So I've been meaning to post this tutorial for the last several weeks, but just haven't had the time to get it written up. I made these Fabric Portfolios for my mom and I to take to quilt market. I actually sent my mom hers for mother's day with the business cards I had printed up for her. I wanted us to have something to carry around our business cards, postcards, credentials and a notepad. These turned out to be just perfect!
I designed these portfolios to fit easily inside of a purse, but big enough to hold a good amount of notes and documents. Make one of these to tote around while you run errands, to carry your coupons, grocery list, or make one for a gift (perhaps for a recent graduate). I think just about anyone you know could probably find a use for the Fabric Portfolio and Notepad Holder.
Fabric - Fat Quarters (I used 4 different designs as well as linen)
Medium-weight fusible interfacing
1 hair elastic
Two pieces of cardboard
Basic sewing supplies
Cut your fabric pieces.
Cut 1 - 10" x 3.5" (Linen)
Cut 1 - 10" x 4" (Fabric A)
Cut 1 - 10" x 6.5" (Linen)
Cut 1 - 10" x 13"
Cut 1 - 10" x 13" (Linen)
Cut 2 - 10" x 6.5" (Fabric A)
Cut 1 - 10" x 6.5" (Fabric B) - Hem top down 1" - this is the piece that will hold notepad
Cut 2 - 10" x 6.5" (Fabric C) - Fold in half, top down (one goes on each side)
Cut 1 - 6.5" x 5" (Fabric D) - Fold in half, top down
Cut 1 - 5" x 5" (Fabric B) - Fold in half on the diagonal
Sew the outer pieces together. Place one piece of printed fabric on top of one piece of plain fabric (right sides together). Stitch a straight line - 1/4" seam allowance. Do the same on the other side of the printed fabric. Press both seams open. You will now have a plain piece of fabric on either side of the printed fabric for your exterior.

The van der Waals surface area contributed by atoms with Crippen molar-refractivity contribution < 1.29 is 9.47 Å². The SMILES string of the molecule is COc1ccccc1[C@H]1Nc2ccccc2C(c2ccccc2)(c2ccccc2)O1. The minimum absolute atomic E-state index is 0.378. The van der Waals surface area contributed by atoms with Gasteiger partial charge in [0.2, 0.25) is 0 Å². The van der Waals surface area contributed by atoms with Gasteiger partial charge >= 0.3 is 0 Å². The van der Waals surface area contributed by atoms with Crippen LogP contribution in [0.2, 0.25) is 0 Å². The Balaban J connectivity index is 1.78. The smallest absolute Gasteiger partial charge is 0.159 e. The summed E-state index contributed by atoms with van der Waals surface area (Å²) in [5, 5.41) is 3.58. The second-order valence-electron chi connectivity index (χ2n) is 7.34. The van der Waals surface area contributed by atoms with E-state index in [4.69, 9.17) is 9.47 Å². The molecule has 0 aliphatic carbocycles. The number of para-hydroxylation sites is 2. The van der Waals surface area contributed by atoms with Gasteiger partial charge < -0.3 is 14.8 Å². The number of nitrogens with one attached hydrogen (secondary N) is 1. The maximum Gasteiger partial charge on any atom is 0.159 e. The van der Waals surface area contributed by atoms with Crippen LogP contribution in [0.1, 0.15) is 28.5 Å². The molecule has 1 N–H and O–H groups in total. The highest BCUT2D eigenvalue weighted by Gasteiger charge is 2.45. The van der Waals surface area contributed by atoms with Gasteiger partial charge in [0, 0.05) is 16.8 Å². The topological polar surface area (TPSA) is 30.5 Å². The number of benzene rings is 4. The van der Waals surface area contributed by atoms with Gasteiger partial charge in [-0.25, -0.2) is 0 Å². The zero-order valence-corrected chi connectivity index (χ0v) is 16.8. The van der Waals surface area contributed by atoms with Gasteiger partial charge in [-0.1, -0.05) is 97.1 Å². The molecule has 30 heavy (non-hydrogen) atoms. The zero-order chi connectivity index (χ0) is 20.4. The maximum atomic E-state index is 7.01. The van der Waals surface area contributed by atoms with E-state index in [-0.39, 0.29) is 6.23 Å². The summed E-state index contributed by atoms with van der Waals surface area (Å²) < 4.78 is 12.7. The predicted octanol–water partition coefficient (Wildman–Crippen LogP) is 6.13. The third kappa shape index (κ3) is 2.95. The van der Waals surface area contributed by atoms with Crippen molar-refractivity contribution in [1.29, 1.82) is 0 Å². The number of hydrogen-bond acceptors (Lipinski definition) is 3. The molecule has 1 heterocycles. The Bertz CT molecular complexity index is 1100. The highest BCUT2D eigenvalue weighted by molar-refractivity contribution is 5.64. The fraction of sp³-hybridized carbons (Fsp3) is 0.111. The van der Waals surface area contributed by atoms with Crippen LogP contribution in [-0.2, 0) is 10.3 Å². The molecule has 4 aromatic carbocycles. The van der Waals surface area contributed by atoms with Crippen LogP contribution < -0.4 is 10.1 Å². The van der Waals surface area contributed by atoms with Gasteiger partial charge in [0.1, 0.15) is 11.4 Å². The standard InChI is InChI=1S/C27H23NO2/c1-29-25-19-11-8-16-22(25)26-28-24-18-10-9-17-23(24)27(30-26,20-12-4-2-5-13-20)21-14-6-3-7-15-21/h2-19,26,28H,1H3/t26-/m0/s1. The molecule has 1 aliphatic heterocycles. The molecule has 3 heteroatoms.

Top-stitch on both sides of the seam. 1/8"-1/4" on either or both sides. See picture above. I top-stitched on both sides.
This is what the back side of the exterior piece will look like when you have pressed your seams open. Press your interfacing to the back side of the exterior piece of fabric.
Now construct the inner pockets. I've given you the measurements and pieces I used, but you can customize this to fit your needs. Add more or less pockets, whatever works for you.
I double-stitched the hem on all of the pocket pieces. You don't have to do this, but I think it looks nice and adds extra durability. When I said above to fold in half, I stitched the hem by the fold. You could just fold and not stitch, but I don't think it would hold up as nicely.
Place all of your pockets on top of each other and run a stitch all the way around the edge of the whole pocket piece. Stitch as close to the edge as possible. This will hold your pockets all together.
Now construct the pockets for the other side. I made one tall pocket to hold the back of my notepad and then another pocket underneath for extra storage. Put pockets in place and stitch around the entire rectangle to keep them from moving around.
Here are your pocket pieces once you have run a stitch around each rectangle just to hold them in place.
Next you want to hem one long side of each rectangle. You are going to do a 1/2" hem. Again, I double stitched here, but you certainly could just do one row of stitching. Do one side on each of the two pocket pieces. The hem should be on the side that you plan to have towards the middle of your portfolio, the other side is left raw for now.